Investigators turned to Paddock’s physician. The doctor described Paddock as “odd” and as a man who showed “little emotion.” He believed that Paddock may have had bipolar disorder but told police that his patient had refused to discuss the issue further. Paddock didn’t appear to be abusing any medications, the doctor noted. In fact, he seemed fearful of medication in general. While he had been treated for anxiety, Paddock had refused antidepressant medication.

Study reveals lack of self-awareness among doctors when prescribing opioids: Emergency department physicians underestimated how often they prescribed opioids, but prescriptions decreased after they saw their actual data -- ScienceDaily

Some 65 percent of those surveyed prescribed more opioids that they thought they did. Michael and his team found participants discharged 119,428 patients and wrote 75,203 prescriptions, of which 15,124 (or about 20 percent) were for opioids over the course of the 12-month study. The researchers then monitored the doctors after they were shown their actual prescription rates. "Everyone showed an overall decrease in prescribing opioids," Michael said. "After seeing their real data, the people with inaccurate self-perceptions, on average, had 2.1 fewer opioid prescriptions per 100 patients six months later and 2.2 percent fewer prescriptions per 100 patients at 12 months."

1 in 6 adults getting Adderall experience acute anxiety in 4 months

Acute anxiety symptoms occurred in 4 of 7 patients with a comorbid anxiety diagnosis. CONCLUSION:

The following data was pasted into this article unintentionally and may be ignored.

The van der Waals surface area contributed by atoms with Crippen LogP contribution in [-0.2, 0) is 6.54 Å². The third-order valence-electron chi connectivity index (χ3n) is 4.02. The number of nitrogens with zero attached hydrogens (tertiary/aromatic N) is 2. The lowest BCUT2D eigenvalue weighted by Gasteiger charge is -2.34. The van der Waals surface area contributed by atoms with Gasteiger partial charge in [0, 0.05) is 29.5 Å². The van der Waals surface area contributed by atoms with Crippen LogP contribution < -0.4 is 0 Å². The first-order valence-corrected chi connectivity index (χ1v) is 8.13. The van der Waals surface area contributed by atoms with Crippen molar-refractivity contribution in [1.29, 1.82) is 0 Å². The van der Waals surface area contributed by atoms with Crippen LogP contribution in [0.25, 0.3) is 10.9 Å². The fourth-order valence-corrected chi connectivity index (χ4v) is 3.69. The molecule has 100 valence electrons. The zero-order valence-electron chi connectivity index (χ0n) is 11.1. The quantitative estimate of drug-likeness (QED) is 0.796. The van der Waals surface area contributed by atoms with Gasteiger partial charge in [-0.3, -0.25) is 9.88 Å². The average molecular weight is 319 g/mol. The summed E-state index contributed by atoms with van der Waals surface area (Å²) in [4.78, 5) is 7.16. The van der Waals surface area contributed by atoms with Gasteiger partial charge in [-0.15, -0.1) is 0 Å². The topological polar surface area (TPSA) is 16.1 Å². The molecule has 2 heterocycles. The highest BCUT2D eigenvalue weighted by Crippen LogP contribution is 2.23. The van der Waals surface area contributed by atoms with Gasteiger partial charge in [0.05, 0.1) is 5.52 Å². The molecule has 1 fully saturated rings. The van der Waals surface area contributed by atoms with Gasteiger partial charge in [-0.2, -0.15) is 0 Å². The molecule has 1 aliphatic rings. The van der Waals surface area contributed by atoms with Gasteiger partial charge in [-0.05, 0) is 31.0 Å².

JCM | Free Full-Text | Benzodiazepines I: Upping the Care on Downers: The Evidence of Risks, Benefits and Alternatives | HTML

Benzodiazepines are some of the most commonly prescribed medications in the world. These sedative-hypnotics can provide rapid relief for symptoms like anxiety and insomnia, but are also linked to a variety of adverse effects (whether used long-term, short-term, or as needed). Many patients take benzodiazepines long-term without ever receiving evidence-based first-line treatments (e.g., psychotherapy, relaxation techniques, sleep hygiene education, serotonergic agents). This review discusses the risks and benefits of, and alternatives to benzodiazepines. We discuss evidence-based indications and contraindications, and the theoretical biopsychosocial bases for effectiveness, ineffectiveness and harm. Potential adverse effects and drug-drug interactions are summarized. Finally, both fast-acting/acute and delayed-action/chronic alternative treatments for anxiety and/or insomnia are discussed. Response to treatment—whether benzodiazepines, other pharmacological agents, or psychotherapy—should be determined based on functional recovery and not merely sedation.

Our Other Prescription Drug Problem | NEJM

Benzodiazepines have proven utility when they are used intermittently and for less than 1 month at a time. But when they are used daily and for extended periods, the benefits of benzodiazepines diminish and the risks associated with their use increase. Many prescribers don’t realize that benzodiazepines can be addictive and when taken daily can worsen anxiety, contribute to persistent insomnia, and cause death. Other risks associated with benzodiazepines include cognitive decline, accidental injuries and falls, and increased rates of hospital admission and emergency department visits. Fortunately, there are safer treatment alternatives for anxiety and insomnia, including selective serotonin-reuptake inhibitors and behavioral interventions. Just as with opioids, some patients benefit from long-term use of benzodiazepines. But even in low-risk patients, it is best to avoid daily dosing to mitigate the development of tolerance, dependence, and withdrawal.